National

CSIRO scientist denied Bikram yoga payments injuring himself sleeping on flight

A research scientist at the CSIRO has failed to force the government to pay his Bikram yoga bills after sleeping in an awkward position on a flight from Sydney to Geneva for work.

The researcher, who specialises in astronomy and space science, sustained nerve damage in his neck and spine as a result of the flight and took up yoga to ease his pain.

Comcare has refused to pay for a CSIRO scientist's Bikram yoga classes.
Comcare has refused to pay for a CSIRO scientist's Bikram yoga classes.  Photo: Supplied

He began a physiotherapy program before his brother recommended Bikram yoga- – an extremely challenging form of yoga with sessions of 90 minutes in a studio heated to about 40 degrees.

Tribunal documents show he consulted his doctor about the proposal, who said she was "happy for him to participate although she did not really know what it was".

The scientist sought payment for three to four Bikram sessions a week, but the application was rejected by Comcare because the sessions were not supervised by a legally qualified medical practitioner.

He contested the decision in the Administrative Appeals Tribunal of Australia.

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Senior tribunal member Nadia Isenberg said it was clear his doctor was referring to "community yoga", rather than the more intense Bikram variety.

The scientist told the tribunal Comcare's decision to only fund doctor or physiotherapist appointments would only cause him pain, distress and further time off work.

"He found that Bikram yoga was not only improving his fitness levels but also, 'to his surprise' had significant beneficial effects for managing stiffness and weakness due to his neck injury," the tribunal judgement said.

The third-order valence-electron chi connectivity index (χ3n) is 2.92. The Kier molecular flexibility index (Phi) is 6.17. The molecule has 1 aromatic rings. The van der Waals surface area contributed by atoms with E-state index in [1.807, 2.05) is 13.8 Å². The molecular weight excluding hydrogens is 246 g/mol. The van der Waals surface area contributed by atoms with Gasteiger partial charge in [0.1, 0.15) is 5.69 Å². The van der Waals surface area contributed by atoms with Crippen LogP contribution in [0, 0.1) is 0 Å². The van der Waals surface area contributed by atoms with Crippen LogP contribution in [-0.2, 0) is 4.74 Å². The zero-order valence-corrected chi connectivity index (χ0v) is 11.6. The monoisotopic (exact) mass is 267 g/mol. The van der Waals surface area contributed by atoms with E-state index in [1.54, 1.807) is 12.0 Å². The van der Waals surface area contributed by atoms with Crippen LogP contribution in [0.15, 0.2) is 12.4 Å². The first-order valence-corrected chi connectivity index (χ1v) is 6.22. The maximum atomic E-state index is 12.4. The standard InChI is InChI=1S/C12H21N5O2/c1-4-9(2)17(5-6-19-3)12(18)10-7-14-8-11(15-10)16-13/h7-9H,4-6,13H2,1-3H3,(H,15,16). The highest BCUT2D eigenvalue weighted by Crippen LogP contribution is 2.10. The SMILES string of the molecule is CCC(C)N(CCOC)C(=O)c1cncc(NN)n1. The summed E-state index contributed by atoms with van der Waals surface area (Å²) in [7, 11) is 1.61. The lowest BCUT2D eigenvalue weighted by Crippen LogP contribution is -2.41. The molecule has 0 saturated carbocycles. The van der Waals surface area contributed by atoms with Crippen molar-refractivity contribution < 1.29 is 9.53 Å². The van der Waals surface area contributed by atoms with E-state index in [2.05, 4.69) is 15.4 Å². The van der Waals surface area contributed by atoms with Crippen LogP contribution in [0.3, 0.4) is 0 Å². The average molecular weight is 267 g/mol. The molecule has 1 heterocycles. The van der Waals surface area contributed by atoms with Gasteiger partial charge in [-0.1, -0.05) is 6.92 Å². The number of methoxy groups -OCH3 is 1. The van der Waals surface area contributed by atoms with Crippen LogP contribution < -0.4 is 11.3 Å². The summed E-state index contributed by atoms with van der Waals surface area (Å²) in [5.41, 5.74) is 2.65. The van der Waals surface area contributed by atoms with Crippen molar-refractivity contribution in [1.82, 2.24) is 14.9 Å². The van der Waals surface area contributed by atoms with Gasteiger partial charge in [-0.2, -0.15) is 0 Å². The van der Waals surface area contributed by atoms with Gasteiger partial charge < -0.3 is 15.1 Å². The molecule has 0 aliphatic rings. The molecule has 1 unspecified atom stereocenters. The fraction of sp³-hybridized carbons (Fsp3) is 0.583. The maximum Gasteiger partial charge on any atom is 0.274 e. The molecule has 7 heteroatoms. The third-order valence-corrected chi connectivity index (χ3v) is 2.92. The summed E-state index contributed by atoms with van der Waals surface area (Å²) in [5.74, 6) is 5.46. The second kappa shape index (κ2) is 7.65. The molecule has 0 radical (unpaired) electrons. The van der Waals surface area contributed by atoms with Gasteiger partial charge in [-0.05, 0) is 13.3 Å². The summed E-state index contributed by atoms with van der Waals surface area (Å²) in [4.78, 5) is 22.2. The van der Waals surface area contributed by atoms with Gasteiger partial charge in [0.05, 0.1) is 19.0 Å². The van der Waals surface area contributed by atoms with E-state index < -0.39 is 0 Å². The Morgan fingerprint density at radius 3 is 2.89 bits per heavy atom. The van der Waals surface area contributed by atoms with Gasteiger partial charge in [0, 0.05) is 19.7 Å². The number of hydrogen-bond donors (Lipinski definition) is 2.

But a rheumatologist told the tribunal he believed Bikram yoga had no benefit to the applicant and the "extreme poses" could irritate his condition.

He said the doctor who referred him to yoga would have been "shocked" to learn he was attempting difficult poses in extremely humid conditions, given he had counselled against freestyle swimming.

"He agreed that self-directed activities are good but was of the view that there are a range of activities available that do not put the neck at risk of further injury, as does Bikram yoga," the judgement said.

"As to the applicant's confidence in Bikram yoga, he said that people can get focussed on a particular type of exercise."

Ms Isenberg said she understood the applicant felt empowered by Bikram yoga and he believed it was beneficial for his health and injuries.

"This view, however, was not supported by the available medical evidence," she said. "Unfortunately, the law requires activities which might be considered as therapeutic to be undertaken by, or under the supervision of specified health practitioners."

"The applicant did not, on the evidence, proceed under the supervision of a physiotherapist, osteopath, masseur or chiropractor, nor was there evidence that the applicant's Bikram yoga instructors are themselves physiotherapists, osteopaths, masseurs or chiropractors"